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BRUSSELS, BELGIUM - Airport and airline operators are locked in a spat about whether a rule waiver granted by the EU back in March should be extended into 2021, although a decision is not due until mid-September.

Airlines were quick to push for a suspension of ‘use it or lose it’ rules governing airport takeoff and landing slots, which had forced them to put largely empty planes in the sky in order to protect their 2021 business.

There was an immediate public and industry backlash against the phenomenon known as ‘ghost flights’, which environmental groups branded an “unnecessary fuel-burning disaster”.

European lawmakers, the Council and Commission obliged in late March, putting the requirements on ice until late October. The EU executive will keep the decision under review, as there is a possibility to extend it further.

That option has already sparked a spat between international airlines group IATA and airports body ACI, the former of which wants the waiver to be renewed and last through the winter months into 2021.

IATA said on 16 June that many carriers are only just beginning to restart their operations and that a quick decision on the slots issue would give them increased certainty about the rest of the year.

“Governments need to grant that by no later than the end of July to provide at least that certainty for this beleaguered and battered industry,” 

said director general Alexandre de Juniac.


ACI objects, insisting it is too early to make a decision.

“There is a danger here that airlines use the airport slot allocation system and the flexibility afforded by the waivers to ensure airport slots cannot be reallocated and keep the competition at bay,” 

ACI added.

Oliver Jankovec, director general at ACI Europe, said the group was urging the Commission “to follow a data-driven and evidence-based approach to assess whether extending the waiver beyond the end of October will be the most appropriate measure to support the restoration of air connectivity”.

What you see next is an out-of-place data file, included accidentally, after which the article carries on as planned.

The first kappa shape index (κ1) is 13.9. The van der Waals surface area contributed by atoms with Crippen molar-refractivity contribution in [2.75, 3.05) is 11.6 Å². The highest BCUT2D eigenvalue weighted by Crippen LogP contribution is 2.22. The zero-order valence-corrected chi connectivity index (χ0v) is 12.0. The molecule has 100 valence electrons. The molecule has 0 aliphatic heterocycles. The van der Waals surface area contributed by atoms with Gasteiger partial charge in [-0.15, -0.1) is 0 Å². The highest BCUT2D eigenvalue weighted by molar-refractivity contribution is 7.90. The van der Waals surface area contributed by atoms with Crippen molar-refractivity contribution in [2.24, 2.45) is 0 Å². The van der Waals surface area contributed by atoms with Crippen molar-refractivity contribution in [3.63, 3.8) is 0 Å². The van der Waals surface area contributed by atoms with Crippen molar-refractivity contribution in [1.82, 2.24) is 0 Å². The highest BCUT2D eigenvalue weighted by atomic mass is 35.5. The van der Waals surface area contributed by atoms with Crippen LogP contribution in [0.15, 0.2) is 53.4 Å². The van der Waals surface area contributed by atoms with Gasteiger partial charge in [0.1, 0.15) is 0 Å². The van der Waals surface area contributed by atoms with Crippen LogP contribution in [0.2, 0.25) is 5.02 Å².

The Commission had initially proposed a waiver until 30 June, which the Parliament and Council then extended until October, after the virus outbreak’s stark impact on travel plans became more clear-cut.

According to its work schedule, the EU executive must present a report to both EU institutions on air traffic levels by 15 September and propose the next course of action based on its findings.

The Commission is reportedly aware of the disagreement between airport and airline operators, but believes it is too early to come to any conclusions as of yet.

At the beginning of Europe’s virus outbreak, airlines made the slots waiver a priority along with asking governments to suspend any plans to impose new taxes or charges, citing the sector’s difficult financial circumstances.

Air France-KLM CEO Benjamin Smith said in early March that

“we are asking governments to suspend the introduction of new flight taxes. New taxes put extra pressure on us, for example in France and the Netherlands.” 

“All these taxes are imposed in the name of sustainability but the money is not being earmarked for that. It’s not truthful, it’s deceptive,” 

he added.

Kerosene is currently exempted in practice from taxation, although work is still ongoing at the Commission as well as between member states to work out the feasibility of introducing a levy, which could generate revenues of up to €27 billion at the EU level.

Source: Euractiv

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